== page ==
The 7 wastes are one enduring and powerful legacy of the Lean movement.

Waste reduction is relevant in any industry and therefore education about the 7 wastes is helpful almost anywhere.

The trick in the process industry is to prioritise limited resources towards the reduction of waste that will have the biggest impact on total supply chain system performance.

Overall Equipment Effectiveness (OEE) Framework for measuring productivity loss for a given manufacturing process. Three categories of loss are tracked:

  • Availability (e.g. down time)
  • Performance (e.g. slow cycles)
  • Quality (e.g. rejects)
OEE was designed for the parts manufacturing and assembly business. It’s application in these environments, where workstations are fairly defined and contained, can be quite helpful as part of a Total Productive Maintenance initiative.

In the process industry we think that the “Uptime” metric is lesser known but more applicable for interconnected workstations in flow lines.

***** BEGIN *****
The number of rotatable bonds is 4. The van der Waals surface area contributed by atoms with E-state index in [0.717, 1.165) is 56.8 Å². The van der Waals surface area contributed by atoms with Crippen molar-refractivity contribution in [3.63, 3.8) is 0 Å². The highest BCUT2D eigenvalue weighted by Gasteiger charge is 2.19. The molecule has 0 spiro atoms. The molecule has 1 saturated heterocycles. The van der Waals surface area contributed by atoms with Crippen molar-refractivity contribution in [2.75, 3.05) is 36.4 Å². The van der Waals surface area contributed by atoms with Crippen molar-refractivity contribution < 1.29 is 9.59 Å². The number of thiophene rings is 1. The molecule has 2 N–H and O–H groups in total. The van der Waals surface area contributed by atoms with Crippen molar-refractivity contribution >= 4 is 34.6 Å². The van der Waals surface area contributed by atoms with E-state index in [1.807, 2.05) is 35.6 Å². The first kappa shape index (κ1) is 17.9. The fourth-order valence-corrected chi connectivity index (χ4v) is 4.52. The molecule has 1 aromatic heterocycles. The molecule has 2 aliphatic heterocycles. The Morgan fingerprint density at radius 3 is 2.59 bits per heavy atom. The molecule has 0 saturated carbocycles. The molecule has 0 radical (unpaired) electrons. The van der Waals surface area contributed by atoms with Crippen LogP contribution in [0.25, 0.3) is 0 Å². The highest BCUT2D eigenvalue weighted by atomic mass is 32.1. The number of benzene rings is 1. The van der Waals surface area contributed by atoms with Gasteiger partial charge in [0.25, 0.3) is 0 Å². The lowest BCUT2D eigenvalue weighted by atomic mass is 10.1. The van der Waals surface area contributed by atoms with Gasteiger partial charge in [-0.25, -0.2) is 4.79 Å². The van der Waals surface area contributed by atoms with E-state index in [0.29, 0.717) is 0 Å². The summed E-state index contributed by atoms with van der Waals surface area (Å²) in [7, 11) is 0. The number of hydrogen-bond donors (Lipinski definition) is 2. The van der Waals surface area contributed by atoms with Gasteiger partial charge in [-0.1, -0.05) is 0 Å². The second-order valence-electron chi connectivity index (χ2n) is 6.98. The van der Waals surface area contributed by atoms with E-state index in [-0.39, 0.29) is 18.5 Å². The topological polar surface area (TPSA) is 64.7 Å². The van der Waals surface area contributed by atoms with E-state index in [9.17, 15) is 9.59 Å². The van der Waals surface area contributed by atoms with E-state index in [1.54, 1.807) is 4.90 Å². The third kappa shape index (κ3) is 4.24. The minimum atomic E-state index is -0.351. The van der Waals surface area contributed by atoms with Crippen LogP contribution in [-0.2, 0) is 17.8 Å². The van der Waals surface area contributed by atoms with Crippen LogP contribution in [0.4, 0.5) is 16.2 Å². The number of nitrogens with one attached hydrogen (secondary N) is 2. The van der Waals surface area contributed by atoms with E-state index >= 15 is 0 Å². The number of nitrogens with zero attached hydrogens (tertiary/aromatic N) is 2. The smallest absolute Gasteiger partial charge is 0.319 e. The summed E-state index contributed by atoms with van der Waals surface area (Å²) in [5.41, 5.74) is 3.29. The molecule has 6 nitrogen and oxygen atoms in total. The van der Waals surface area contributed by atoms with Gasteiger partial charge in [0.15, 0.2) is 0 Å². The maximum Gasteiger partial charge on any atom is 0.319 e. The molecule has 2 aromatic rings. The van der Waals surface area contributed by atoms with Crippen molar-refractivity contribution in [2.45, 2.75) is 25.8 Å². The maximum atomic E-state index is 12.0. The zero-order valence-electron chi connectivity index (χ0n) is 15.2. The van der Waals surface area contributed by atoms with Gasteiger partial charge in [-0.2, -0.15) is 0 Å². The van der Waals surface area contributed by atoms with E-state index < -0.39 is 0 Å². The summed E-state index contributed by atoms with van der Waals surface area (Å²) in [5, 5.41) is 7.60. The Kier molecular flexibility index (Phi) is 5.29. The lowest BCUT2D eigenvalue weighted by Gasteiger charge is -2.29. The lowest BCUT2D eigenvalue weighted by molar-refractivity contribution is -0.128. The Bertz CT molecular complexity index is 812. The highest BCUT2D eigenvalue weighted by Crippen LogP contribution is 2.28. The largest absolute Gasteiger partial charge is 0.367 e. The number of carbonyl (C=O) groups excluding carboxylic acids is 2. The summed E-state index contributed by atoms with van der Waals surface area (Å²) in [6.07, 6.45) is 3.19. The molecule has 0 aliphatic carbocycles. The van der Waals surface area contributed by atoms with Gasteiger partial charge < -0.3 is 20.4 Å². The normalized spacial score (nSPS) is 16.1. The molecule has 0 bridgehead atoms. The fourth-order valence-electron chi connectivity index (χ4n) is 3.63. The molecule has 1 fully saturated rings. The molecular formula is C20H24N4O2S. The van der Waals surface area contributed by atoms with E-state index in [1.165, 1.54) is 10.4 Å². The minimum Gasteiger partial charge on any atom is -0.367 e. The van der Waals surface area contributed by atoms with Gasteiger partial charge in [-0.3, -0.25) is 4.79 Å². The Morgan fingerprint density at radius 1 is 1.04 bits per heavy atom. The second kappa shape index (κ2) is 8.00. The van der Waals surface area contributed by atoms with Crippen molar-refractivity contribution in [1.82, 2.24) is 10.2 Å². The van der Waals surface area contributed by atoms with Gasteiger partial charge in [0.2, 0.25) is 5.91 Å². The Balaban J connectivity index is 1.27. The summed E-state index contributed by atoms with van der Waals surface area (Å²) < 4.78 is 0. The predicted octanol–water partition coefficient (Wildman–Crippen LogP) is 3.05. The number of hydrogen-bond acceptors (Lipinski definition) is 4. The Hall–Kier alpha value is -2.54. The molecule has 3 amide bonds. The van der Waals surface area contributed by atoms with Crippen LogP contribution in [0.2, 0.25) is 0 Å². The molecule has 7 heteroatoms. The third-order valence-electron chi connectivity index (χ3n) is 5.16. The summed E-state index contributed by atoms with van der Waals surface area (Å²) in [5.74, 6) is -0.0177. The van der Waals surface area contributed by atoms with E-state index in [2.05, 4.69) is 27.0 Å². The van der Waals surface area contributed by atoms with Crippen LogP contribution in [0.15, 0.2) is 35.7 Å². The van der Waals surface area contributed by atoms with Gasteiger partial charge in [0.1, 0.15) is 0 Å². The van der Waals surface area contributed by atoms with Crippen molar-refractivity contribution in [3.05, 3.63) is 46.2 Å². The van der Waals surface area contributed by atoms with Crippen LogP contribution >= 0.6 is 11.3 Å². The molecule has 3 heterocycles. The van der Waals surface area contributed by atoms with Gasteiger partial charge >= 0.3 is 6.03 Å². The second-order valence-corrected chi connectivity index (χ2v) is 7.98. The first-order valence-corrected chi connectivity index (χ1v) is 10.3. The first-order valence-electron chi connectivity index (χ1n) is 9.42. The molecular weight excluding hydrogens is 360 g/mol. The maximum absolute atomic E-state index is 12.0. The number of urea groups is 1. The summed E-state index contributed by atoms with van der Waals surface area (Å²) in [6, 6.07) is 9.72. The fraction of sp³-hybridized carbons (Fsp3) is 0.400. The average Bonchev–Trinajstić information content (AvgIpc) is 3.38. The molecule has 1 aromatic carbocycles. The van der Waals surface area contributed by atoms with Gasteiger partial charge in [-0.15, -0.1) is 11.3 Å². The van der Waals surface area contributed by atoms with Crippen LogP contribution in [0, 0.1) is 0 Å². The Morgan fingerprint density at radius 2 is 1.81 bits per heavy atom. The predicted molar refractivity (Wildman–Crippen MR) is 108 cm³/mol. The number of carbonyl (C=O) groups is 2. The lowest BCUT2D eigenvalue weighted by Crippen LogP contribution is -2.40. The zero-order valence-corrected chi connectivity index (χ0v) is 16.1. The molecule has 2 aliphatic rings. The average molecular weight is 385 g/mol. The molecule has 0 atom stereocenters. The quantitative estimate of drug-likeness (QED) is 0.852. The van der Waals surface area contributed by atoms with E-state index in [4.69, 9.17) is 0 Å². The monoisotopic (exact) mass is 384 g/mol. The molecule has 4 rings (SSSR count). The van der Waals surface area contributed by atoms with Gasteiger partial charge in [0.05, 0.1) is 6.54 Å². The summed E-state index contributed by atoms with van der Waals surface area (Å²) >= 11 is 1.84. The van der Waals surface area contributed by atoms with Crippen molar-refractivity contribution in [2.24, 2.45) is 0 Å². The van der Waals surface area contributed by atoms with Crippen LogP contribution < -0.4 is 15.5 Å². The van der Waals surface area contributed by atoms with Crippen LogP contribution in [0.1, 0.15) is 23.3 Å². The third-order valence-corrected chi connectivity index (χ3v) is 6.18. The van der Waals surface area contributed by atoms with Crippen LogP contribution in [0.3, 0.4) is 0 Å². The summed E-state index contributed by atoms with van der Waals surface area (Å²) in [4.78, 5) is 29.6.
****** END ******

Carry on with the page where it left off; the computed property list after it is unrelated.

The final Uptime figure or % is the same as OEE but the categories are different;

  • Crewed Time
  • Usable Time
  • Utilised Time
PDCA (Plan, Do, Check, Act) An iterative methodology for implementing improvements:

  • Plan (establish plan and expected results)
  • Do (implement plan)
  • Check (verify expected results achieved)
  • Act (review and assess; do it again)
This type of structured approach is helpful in any environment. Each improvement system has its own cycle.

6 sigma has the Define Measure Analyse Improve Control (DMAIC) cycle.

The Theory of Constraints has the Process of Ongoing Improvement (POOGI)

Poke-Yoke (Error Proofing) A problem solving methodology that focuses on resolving the underlying problem instead of applying quick fixes that only treat immediate symptoms of the problem.